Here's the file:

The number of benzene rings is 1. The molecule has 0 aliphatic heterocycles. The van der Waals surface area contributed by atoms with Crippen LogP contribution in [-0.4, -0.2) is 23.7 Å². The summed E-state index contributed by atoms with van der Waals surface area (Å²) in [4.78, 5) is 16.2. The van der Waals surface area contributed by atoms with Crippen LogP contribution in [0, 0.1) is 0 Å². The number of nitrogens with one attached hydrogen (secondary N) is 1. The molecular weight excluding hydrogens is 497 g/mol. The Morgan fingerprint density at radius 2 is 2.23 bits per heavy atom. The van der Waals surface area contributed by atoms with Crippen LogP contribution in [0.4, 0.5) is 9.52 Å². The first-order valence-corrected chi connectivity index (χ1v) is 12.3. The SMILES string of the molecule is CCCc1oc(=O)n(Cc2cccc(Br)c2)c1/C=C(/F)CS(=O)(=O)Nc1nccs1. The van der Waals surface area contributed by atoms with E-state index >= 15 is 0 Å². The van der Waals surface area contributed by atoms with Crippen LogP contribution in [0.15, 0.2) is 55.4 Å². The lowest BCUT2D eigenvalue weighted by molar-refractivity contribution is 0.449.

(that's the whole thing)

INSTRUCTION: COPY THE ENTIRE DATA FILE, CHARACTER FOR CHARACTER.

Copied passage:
The number of benzene rings is 1. The molecule has 0 aliphatic heterocycles. The van der Waals surface area contributed by atoms with Crippen LogP contribution in [-0.4, -0.2) is 23.7 Å². The summed E-state index contributed by atoms with van der Waals surface area (Å²) in [4.78, 5) is 16.2. The van der Waals surface area contributed by atoms with Crippen LogP contribution in [0, 0.1) is 0 Å². The number of nitrogens with one attached hydrogen (secondary N) is 1. The molecular weight excluding hydrogens is 497 g/mol. The Morgan fingerprint density at radius 2 is 2.23 bits per heavy atom. The van der Waals surface area contributed by atoms with Crippen LogP contribution in [0.4, 0.5) is 9.52 Å². The first-order valence-corrected chi connectivity index (χ1v) is 12.3. The SMILES string of the molecule is CCCc1oc(=O)n(Cc2cccc(Br)c2)c1/C=C(/F)CS(=O)(=O)Nc1nccs1. The van der Waals surface area contributed by atoms with E-state index >= 15 is 0 Å². The van der Waals surface area contributed by atoms with Crippen LogP contribution in [0.15, 0.2) is 55.4 Å². The lowest BCUT2D eigenvalue weighted by molar-refractivity contribution is 0.449.